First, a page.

Cloverdale Clerk Treasurer Cheryl Galloway will soon have a new deputy. The town council passed a motion Thursday to hire a new utility clerk. This will allow the current utility clerk to become Galloway's deputy.
Council president Don Sublett came to the council in support of hiring a new deputy clerk to help Galloway with all of her duties.
"Cheryl is working many nights and weekends," explained Sublett. 'Just go in there and look at her office. Spend five minutes and take a look at what she is dealing with."
Galloway took over the clerk treasurer seat when former treasurer Cathleen Monaco's term was up. Since taking over, Galloway has repeatedly spoken to the board about her workload and not grasping the key concepts to get her on track.
"I need someone to talk to and ask questions to all the time," said Galloway. "That's my goal to be like 'I can do this' and eventually get rid of them (support staff from such places as O.W. Krohn and Associates)."
The plan, which both Galloway and Sublett presented to the board was the hiring of a new part-time utility clerk. The position will have no benefits and work only four days a week at $10 per hour. Current utility clerk Brittany Duncan would then move up to fill the position as deputy clerk with a slight pay increase of $3,000 to her salary.
"There's a lot of good things with this, but there's going to be a lot of things that need to be shuffled around," said council vice president Dennis Padgett.
Although the council agreed to the new hire, there will be several steps to go through to make it work such as a public meeting to adjust the salary ordinance, as it currently does not contain a chief deputy.
"Various parts will require notice of a public hearing," explained town attorney Allan Yackey. "There will be a process involving a number of things including a special appropriation to the salary ordinance."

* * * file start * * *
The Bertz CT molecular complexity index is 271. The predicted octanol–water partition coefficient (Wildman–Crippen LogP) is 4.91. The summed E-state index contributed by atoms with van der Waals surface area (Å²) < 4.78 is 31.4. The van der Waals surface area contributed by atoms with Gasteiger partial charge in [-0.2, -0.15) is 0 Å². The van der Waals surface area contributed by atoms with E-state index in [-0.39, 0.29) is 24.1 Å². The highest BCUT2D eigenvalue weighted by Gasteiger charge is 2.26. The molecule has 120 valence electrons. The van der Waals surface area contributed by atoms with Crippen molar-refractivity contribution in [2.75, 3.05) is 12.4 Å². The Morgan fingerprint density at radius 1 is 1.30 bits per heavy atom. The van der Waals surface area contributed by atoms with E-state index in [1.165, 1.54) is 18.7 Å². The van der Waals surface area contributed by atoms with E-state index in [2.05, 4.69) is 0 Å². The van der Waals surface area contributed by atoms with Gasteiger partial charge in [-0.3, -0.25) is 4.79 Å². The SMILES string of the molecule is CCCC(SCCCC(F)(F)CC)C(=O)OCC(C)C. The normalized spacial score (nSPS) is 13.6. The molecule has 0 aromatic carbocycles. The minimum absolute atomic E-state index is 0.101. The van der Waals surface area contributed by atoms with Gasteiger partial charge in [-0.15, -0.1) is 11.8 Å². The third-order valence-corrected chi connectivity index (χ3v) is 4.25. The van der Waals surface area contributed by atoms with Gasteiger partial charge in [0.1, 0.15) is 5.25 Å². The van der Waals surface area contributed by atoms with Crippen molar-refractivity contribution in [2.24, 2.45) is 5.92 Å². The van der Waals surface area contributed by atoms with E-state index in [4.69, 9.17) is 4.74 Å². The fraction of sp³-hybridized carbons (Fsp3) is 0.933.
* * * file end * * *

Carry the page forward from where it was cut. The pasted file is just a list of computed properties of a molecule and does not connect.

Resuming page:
Galloway is also expected to make a motion to make Duncan her chief deputy during the next meeting. As chief deputy, Duncan will be allowed to sign checks and do several other duties in place of the clerk treasurer in the event of an emergency.
Through the past few months Galloway has had several people from such places as Krohn and Associates as well as various others to help her with the Keystone System. Each time the council pays a significant amount of money for their help. However, Galloway feels that only having someone there for one day is doing little to no good.
"Everyone's been crying that we have no money," explained board member Gary Bennington. "I want to know where that money will be coming from."
The board agreed to take on the salary of the new utility clerk, which will be Merna Sutherland, as well as the increase in pay for Duncan, $3,000 out of the general fund.
"If she just keeps hiring people at $5,000, $7,000, $9,000 we're going to end up at $23,000 anyway," said Padgett.
The council also heard from both Sublett and Galloway regarding a large sum of money that was taken out of the general fund by mistake.
Both Sublett and Galloway met with Krohn and Associates on Thursday afternoon to find that $100,000 was taken out of the general fund to pay for wastewater.
"State law says that it must be paid back in one year," explained Sublett. "That's just not going to happen. It's going to take two years."
According to the Krohn associate, the money was taken out after hearing from an associate at the Indiana State Board of Accounts say that it was ok.
"It was a major mistake," Sublett said.
Going along with the mistake, Sublett suggested trying to stop the utility rate study by Umbaugh, which the board approved during last month's meeting, as the board had a similar study done already.
"We've done things to try to help," explained Padgett. "It may not be that much now, but we're still running in the red. That is why this study needs to be done to see how much (in the red we are)."
Sublett strongly suggested raising utility rates to try and offset the costs. He went back to previous years, stating that the board did not raise costs enough or at all to help with the debt they are now finding themselves in.
"We should have had a rate increase in 2011, but it didn't happen," said Sublett. "If we don't raise rates the state is going to come down here take us over. That's a fact."
The board made no decision on whether or not to raise the utility rates. They are however expected to have more discussion and some possible decision-making during next month's meeting on May 10.